A Message from the Board

Gina

Hello from the UMGMA board! Thank you for being a vital part of our medical management community. Your perspective and participation are the heart of our organization and as a board we value the opportunity to serve you.

I am currently enjoying maternity leave with a dear baby boy in my arms. With the extra time to my thoughts (and a lot less sleep), I’ve been thinking about the value of time. Watching his little body grow while experiencing this new role (rollercoaster) as a mom of two, I keep pondering on Gretchen Rubin’s words, “The days are long but the years are short”.

In her book The Happiness Project, Gretchen experiments with setting goals centered on happiness for an entire year, and *gasp* completes them. Her journey is insightful and relatable, and it is one of my favorite reads. Gretchen opens her book with this quote,

There is no duty we so much underrate as the duty of being happy.

– Robert Louis Stevenson

Can you relate? While Marie Kondo’s Tidying Up series is having its moment in households across the nation, the glow of New Year’s resolutions have otherwise worn off at this point in the year, making it a perfect time to pause and evaluate. So, how seriously do you take your happiness? Within the context of medical practice management, I’ll share a few takeaways from Gretchen’s Work: Aim Higher chapter, including: 1) enjoy the fun of failure and 2) ask for help.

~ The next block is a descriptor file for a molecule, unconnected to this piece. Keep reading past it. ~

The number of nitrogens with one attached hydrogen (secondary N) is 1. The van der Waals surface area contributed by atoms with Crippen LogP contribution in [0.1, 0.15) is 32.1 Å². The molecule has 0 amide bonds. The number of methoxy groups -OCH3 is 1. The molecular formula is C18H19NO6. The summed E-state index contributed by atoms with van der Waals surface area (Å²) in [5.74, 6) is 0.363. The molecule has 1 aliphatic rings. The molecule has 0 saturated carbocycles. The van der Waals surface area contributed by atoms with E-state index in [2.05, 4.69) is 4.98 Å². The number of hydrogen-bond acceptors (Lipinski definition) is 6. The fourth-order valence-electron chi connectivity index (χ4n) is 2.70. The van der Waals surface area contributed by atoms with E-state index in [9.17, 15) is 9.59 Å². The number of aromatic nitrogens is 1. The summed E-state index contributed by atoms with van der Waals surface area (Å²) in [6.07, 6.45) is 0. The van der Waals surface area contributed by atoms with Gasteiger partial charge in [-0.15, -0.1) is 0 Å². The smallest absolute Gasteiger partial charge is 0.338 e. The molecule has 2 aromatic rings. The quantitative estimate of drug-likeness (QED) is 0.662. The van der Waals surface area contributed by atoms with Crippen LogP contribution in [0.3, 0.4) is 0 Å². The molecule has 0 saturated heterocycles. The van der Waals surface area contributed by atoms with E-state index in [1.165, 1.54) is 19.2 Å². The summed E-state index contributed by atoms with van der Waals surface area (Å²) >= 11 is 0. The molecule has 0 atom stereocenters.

Enjoy the fun of failure. As you take a minute to reflect on the satisfaction you feel with your nine-to-five, think about your last work failure. Was it fun? Probably not… but one of my favorite takeaways from the book is that if you’re not failing, you’re missing out on opportunities to stretch yourself, to be creative, and to shine IF you give yourself the opportunity. While I oftentimes shy away from risk, reflecting on some of my failures in this context helps me see how I’ve become a better manager because of my failures. Some of my biggest risks are my greatest accomplishments; some of my worst mistakes are my greatest teachers. I know we’ve all got stories like this. And, while I was not necessarily having fun in the moment of failure, I’d like to challenge myself to take on a few more risks this year in terms of project and team management. How can you enjoy the fun of failure this year?

Ask for help. Early in my career, I was in the process of making an industry change from non-profit management to medical practice management. A practice manager graciously let me interview him to learn more about his role and he told me about UMGMA. Soon after I landed my first clinical management position I attended a UMGMA event, and had found my people. As a newbie managing an independent clinic, I really valued asking how other managers problem-solved, how they worked with their providers toward creative solutions, and how they empowered patients. When is the last time you asked for help, either at an UMGMA event or elsewhere within your career?

Again, “The days are long but the years are short”. Take a moment to evaluate your happiness and make sure you’re on the path you want to be on. Feel free to share any ideas or resources on how you enjoy the fun of failure, or ask for help on our Facebook page.

Gina Lee
Member-At-Large, UMGMA
Practice Manager, Wasatch Pediatrics

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